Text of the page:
In the past I have held my margin account with TD Direct Investing. The current interest rate they offer is 4.25% or 4.75% per year, depending on which currency investors borrow in.

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Although TD’s rates are already competitive relative to the other large banks in Canada, it is not the lowest. After doing some research online I’ve discovered that a U.S. based brokerage firm called Interactive Brokers offers the lowest margin rates, and has cheap trading commissions. So I recently transferred my entire margin portfolio from TD to IB to reap the benefits of lower cost borrowing. 🙂

Interactive Brokers Advantages

Here are 4 reasons why I switched to IB.

  1. Reduced margin rates for more cost-effective leverage. I currently have about $54,000 of margin debt. I was paying on average 4.45% a year for this massive loan with TD. But with Interactive Brokers I’m now paying only 1.95% on average because I have both US and Canadian dollars. This represents a difference of 2.50% between the two brokers, which translates into $1,350 of interest rate savings every year! 😀 “BM” in the table below refers to the benchmark rate set by Central Banks.16-09-interactive-brokers-margin-rates
  2. Cheaper trading commissions. TD and many other brokers charge a flat fee of $9.99 per trade when buying stocks. But IB charges 0.5 cent per share for U.S. accounts, and 1 cent per share for Canadian stocks. The minimum cost per transaction is $1. For example if I buy 200 Shares of BMO (Bank of Montreal) shares, then my total commission would be $2.00 CDN. My trades are typically worth between $1,000 to $3,000. This means I rarely buy more than a few hundred shares of anything because most companies I prefer to own are dividend growth stocks, which tends to be priced at $20 per share or higher.
  3. Access to global markets. This isn’t a big deal for most people, but for more advanced investors Interactive Brokers allows trading in foreign currencies outside of North America. This means we can buy European stocks in Euros, or Australian stocks directly from the ASX using Aussie money. 🙂 TD used to have a platform that lets Canadians like myself trade internationally, but they cancelled that service last year. 🙁 I’ve mentioned in a previous post, that I want to diversify into other countries and there could be some good opportunities in the U.K. after the Brexit event earlier this year. So having access to a global trading platform is important for my financial goals. 😉
  4. Great for options trading. $0.70 per contract; $1 minimum order; volume discount available. And in the unlikely chance that our open options are exercised or assigned, there is $0 assignment fee, unlike $43 for TD or BMO.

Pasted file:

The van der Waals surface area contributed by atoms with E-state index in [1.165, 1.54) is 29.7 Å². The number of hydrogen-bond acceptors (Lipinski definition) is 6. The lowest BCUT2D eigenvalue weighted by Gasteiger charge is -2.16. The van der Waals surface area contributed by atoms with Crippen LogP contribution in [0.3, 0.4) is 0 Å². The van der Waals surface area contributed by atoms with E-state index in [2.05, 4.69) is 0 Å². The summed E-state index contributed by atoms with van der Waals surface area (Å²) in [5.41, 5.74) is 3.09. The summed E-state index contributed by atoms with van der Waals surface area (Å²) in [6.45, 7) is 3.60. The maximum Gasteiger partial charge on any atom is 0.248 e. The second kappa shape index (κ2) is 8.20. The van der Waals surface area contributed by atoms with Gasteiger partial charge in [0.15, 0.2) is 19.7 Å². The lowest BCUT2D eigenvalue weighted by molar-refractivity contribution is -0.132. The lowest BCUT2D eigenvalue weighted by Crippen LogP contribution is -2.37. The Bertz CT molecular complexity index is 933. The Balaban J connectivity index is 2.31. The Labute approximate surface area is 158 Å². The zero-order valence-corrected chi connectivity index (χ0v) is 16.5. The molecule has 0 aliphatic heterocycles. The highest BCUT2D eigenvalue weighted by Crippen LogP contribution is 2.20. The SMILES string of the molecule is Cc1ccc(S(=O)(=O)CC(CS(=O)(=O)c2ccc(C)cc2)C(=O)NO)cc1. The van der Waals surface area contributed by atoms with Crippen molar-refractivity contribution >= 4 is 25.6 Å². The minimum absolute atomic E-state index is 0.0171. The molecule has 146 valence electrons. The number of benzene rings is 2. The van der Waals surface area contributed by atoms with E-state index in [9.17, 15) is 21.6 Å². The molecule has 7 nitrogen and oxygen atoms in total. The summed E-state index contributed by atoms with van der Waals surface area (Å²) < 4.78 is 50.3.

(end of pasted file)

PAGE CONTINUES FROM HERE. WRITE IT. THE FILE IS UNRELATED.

Disadvantages of IB

Here are a couple drawbacks with IB.

  1. Penalty for not being an active trader. If investors do not spend at least $10 in commissions per month, we will be charged the difference. Furthermore, there’s a $10 fee for real-time quotes each month which is waived if at least $30 in commissions is spent. I typically trade once or twice a month so I will be paying these fees.
  2. $10,000 USD minimum balance to open up an account. This isn’t an issue for me, but some investors might have trouble coming up with $10K.

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Jul 182016
 

Advantage of Long Term Thinking

There’s an advantage in the business world for thinking long term. If a company only makes short term goals then it will be forced to compete with many other businesses in the same industry. It doesn’t take a lot of foresight or planning to run a company for 1 or 2 years, so that’s what a lot of other competitors will do. But if a company is willing to invest in a longer period of time, such as 5 to 10 years, then it will gain a competitive edge because there are fewer companies that set those kinds of lofty goals. 🙂

For example McDonald’s owns the real estate of its fast food restaurants. Leasing might be cheaper in the beginning, but owning property directly is more profitable in the long run.

New video games that take a long time to create, such as the Grand Theft Auto franchise or The Elder Scrolls series are typically released once every 5 years or so. Not many game studios spend 5 years developing a single product so these types of games will often have less competition in their genre, and receive more favorable critic and user reviews due to their quality than other franchises which have a much shorter development cycle, such as Call of Duty.

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Netflix would have higher earnings if it focuses more on near term profit and not spend so much cash on creating new original content. But from a long term perspective its executives have decided that investing in additional content with more market penetration is better for shareholders in the long run, because there’s not a lot of other streaming services with that level of long term dedication to their brand. But Amazon.com is another company that thinks long term.